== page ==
How the NSA betrayed the world’s trust — time to act | Mikko Hypponen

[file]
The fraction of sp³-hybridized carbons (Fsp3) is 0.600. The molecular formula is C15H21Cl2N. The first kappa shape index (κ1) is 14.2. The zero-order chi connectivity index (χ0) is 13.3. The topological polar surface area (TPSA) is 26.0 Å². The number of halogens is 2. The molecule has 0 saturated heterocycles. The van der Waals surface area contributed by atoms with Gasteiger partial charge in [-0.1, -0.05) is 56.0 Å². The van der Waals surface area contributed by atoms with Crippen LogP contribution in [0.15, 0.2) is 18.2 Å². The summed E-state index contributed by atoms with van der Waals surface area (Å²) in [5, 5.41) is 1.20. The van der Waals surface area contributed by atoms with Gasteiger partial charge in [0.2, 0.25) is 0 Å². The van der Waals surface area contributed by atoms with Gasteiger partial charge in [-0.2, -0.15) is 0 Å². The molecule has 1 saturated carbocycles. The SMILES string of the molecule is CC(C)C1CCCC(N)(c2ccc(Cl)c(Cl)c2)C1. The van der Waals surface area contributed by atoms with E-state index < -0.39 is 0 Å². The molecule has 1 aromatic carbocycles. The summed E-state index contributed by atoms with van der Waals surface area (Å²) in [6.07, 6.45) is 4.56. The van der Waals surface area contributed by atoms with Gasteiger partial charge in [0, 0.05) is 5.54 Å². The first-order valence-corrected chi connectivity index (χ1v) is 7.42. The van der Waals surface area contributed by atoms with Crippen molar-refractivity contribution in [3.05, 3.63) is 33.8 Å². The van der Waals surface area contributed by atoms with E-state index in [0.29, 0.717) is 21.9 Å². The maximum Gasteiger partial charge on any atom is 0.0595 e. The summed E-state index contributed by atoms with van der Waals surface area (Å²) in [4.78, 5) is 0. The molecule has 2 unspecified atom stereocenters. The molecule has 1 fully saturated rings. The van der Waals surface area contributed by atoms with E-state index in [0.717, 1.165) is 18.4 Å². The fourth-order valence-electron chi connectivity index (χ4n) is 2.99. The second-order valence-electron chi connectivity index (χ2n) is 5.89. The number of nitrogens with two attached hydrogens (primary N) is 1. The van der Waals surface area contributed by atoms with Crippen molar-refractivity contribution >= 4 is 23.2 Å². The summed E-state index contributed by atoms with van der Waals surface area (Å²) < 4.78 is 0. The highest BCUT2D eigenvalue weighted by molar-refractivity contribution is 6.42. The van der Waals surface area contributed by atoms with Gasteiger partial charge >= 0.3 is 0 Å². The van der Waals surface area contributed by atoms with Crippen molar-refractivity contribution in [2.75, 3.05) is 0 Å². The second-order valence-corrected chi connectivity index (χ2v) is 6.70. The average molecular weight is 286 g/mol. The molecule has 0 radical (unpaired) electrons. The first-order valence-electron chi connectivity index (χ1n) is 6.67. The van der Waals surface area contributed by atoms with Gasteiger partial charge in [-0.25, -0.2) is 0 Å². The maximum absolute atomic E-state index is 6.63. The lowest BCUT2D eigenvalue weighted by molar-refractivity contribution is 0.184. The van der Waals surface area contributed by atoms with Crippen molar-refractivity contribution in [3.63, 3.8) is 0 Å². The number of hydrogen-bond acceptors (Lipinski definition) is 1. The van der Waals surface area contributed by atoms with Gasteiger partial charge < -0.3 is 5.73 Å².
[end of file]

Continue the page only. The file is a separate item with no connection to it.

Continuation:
Systeemin vakoilusta, joka kattaa aika käsittämättömän paljon enemmän, kuin ihmiset kännyköineen kaikkineen ovat vielä ymmärtäneet, todella hyvä puhe: